Delete
    2. Boludo Tejano1:53 PM

      Smuggling gasoline from Venezuela is a lucrative business because gasoline currently sells in Colombia for around US $3.58/gallon compared to Venezuela's ~ 10 cents/US per gallon. [official or black market $ price? Most likely official.] Venezuela's insanely low price of gasoline compared to international and Colombian prices drives the smuggling of Venezuelan gasoline to Colombia.

      Like gasoline, the market for cars in Venezuela IS decidedly different from the rest of the world. But here the similarities between car and gasoline prices in Venezuela end. Consider this BBC article from a year and a half ago: Why used cars can fetch more in Venezuela than new cars.

      From the article: there is a waiting list of 3-4 years for new cars. That in and of itself would imply that with a high domestic demand for cars, there is little incentive to smuggle a new car to Colombia to make some money. You can make money in Venezuela on a new car. No need to send it to Colombia.

      Because it is so difficult to buy a new car, a paradoxical situation has developed in Venezuela, where new cars are now cheaper than used ones.
      Economists say the explanation is simple and dates back to economic reforms introduced by the late president Hugo Chavez that were aimed at reducing inequality, poverty and malnutrition.

      Price regulations aimed at driving down the cost of everyday products, as well as currency controls brought in to avoid capital flight, has created several economic distortions.

      Reduced access to dollars has limited the ability of Venezuelan businesses to import goods and - combined with the price regulations - created shortages of basic items such as milk, corn flour and toilet paper.

      The automotive sector has not been spared. Imports have fallen and internal production has slumped because price regulations keeps profit margins low.
      The government blames "speculation and usury" for the situation.

      "A mafia was born around the car industry. Several actors are involved, from the production side to the commercialisation," Elio Serrano, a member of the National Assembly for the governing United Socialist Party of Venezuela (PSUV), told the BBC.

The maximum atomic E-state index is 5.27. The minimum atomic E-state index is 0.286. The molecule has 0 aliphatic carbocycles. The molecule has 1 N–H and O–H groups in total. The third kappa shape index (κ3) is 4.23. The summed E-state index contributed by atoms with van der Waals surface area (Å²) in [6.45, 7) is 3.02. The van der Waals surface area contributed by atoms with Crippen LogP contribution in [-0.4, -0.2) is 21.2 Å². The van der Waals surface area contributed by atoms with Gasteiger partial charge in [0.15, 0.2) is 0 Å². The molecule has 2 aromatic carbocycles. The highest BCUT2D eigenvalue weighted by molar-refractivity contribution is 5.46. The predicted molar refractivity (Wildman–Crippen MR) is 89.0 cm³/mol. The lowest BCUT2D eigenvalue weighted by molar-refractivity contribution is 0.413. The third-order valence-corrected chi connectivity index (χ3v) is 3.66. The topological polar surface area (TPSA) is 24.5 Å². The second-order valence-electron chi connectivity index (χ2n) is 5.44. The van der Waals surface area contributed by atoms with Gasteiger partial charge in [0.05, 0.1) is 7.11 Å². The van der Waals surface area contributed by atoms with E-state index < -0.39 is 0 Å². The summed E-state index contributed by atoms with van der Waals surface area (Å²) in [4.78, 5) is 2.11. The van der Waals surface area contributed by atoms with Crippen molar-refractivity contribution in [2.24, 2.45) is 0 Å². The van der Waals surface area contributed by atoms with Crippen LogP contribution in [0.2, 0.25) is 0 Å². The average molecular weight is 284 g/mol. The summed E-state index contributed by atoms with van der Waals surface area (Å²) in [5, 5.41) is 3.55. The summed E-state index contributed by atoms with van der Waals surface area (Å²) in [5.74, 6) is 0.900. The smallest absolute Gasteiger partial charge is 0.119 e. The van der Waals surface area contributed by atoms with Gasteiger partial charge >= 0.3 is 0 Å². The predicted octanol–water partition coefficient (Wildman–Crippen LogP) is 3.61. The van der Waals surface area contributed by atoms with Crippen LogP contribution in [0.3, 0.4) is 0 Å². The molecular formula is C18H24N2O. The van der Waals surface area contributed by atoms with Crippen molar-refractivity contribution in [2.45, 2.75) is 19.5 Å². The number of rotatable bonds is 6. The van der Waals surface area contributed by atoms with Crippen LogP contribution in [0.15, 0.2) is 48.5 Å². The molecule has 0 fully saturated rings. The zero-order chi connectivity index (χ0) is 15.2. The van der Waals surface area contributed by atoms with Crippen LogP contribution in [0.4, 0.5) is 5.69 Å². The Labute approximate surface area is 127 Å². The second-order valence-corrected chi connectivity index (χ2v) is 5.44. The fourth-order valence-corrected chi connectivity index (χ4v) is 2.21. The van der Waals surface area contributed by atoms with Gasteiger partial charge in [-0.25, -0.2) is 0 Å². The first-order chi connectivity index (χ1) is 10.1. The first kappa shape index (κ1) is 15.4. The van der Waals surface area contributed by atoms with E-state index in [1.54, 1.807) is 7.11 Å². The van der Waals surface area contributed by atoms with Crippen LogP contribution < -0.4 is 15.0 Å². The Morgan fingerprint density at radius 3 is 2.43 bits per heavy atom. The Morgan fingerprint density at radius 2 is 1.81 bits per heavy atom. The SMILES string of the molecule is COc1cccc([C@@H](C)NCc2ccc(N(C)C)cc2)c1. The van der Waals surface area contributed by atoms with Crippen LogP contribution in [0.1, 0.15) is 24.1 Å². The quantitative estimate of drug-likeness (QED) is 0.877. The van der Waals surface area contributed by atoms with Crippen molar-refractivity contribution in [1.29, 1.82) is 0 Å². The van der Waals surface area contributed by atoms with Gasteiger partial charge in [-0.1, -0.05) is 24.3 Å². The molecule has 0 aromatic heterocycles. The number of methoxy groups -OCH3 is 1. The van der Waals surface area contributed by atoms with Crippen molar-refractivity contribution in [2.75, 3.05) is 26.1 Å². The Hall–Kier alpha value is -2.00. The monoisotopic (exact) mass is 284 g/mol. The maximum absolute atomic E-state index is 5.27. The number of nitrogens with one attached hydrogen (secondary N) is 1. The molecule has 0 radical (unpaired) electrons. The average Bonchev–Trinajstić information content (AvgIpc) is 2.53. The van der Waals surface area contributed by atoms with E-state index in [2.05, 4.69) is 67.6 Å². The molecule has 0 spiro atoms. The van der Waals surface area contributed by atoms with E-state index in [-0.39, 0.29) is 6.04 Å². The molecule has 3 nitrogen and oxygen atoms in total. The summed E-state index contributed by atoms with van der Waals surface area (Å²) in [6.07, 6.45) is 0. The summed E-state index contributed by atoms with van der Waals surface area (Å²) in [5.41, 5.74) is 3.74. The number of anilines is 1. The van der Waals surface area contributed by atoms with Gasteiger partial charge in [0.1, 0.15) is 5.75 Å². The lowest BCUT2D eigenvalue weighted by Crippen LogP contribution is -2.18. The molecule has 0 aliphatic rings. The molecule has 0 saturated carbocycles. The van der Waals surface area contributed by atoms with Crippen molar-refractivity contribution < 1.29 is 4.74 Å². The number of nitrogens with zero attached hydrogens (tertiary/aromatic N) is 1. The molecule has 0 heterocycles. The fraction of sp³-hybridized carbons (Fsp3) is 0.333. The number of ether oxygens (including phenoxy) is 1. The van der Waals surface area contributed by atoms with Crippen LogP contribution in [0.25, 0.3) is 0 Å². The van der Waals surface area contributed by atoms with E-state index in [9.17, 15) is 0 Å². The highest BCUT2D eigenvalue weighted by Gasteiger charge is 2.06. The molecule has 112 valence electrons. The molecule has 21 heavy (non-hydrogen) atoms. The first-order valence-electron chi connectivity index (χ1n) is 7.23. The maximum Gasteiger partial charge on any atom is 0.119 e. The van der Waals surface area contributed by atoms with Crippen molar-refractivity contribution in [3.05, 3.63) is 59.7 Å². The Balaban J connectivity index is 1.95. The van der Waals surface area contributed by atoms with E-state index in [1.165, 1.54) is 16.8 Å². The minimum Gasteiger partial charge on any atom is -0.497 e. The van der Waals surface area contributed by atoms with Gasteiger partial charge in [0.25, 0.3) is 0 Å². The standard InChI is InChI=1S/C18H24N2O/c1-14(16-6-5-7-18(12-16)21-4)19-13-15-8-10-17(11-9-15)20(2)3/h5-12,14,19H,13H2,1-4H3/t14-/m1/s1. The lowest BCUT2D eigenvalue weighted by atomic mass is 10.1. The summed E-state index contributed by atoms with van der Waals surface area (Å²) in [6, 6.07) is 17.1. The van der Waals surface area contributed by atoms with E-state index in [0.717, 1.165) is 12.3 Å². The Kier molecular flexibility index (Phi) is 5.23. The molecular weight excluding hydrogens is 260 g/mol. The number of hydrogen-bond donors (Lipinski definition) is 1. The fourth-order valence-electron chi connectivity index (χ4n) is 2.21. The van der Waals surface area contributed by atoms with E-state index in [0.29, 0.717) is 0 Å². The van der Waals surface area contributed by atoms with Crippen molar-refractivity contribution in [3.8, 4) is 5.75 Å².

"These people have been defrauding the Venezuelan people over the past 10 years," he added, arguing that this "mafia" made Venezuelans believe their cars were worth up to six times what they would fetch on the international market.


      When there is a very high demand in Venezuela for new cars, and one can make a profit on a new car simply by waiting a while and selling it as a used car, there is not much motivation for smuggling a car to Colombia.

      Delete
    3. Anonymous12:43 PM

      To Anonymous10:46 PM

      Question: How many stolen cars entered Colombia from Venezuela in the 70's, 80's, 90's and 00's?

      Question: How many of those cars were returned to their owners when presenting papers to Colombian police?

      Answer: Pretty much zero. Unless money changed hands.

      So to bring up licenses ans tarriffs and such is kind of funny, more than anything.

      I mean, really........

      Roberto N

      Delete
  4. Charles Lemos7:02 PM

    Hyperinflation, it's a coming.

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  5. So glad to see a new post from you, Daniel! I have missed your insight into venezuela's situation.

    ReplyDelete
  6. pi3141610:47 PM

    What Venezuela needs is the expertise of someone like Gideon Gono who once boasted that he could print money faster than it devalued. The problem was: he ran out of money to buy paper to print his dollars on. Ouch!

    https://www.glenstephens.com/June09-Zimbabwe%20100%20Trillion%20banknote.jpg

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  7. Relax. The rate is only 305 this morning.

    ReplyDelete
    Replies
    1. And only 313 this afternoon.
      It is not hyperinflation if you can measure it.

      Delete
  8. Anonymous10:36 AM

    Dollarization can be good or bad. It can be good for the economy, it will allow to regain some sense of normalicy. The bad part is Chavista regime may be able to survive in that way. It's what happened in Zimbabwe. A total collapse may be a lot better in the medium to long run than marginal improvements that lead nowhere.

    ReplyDelete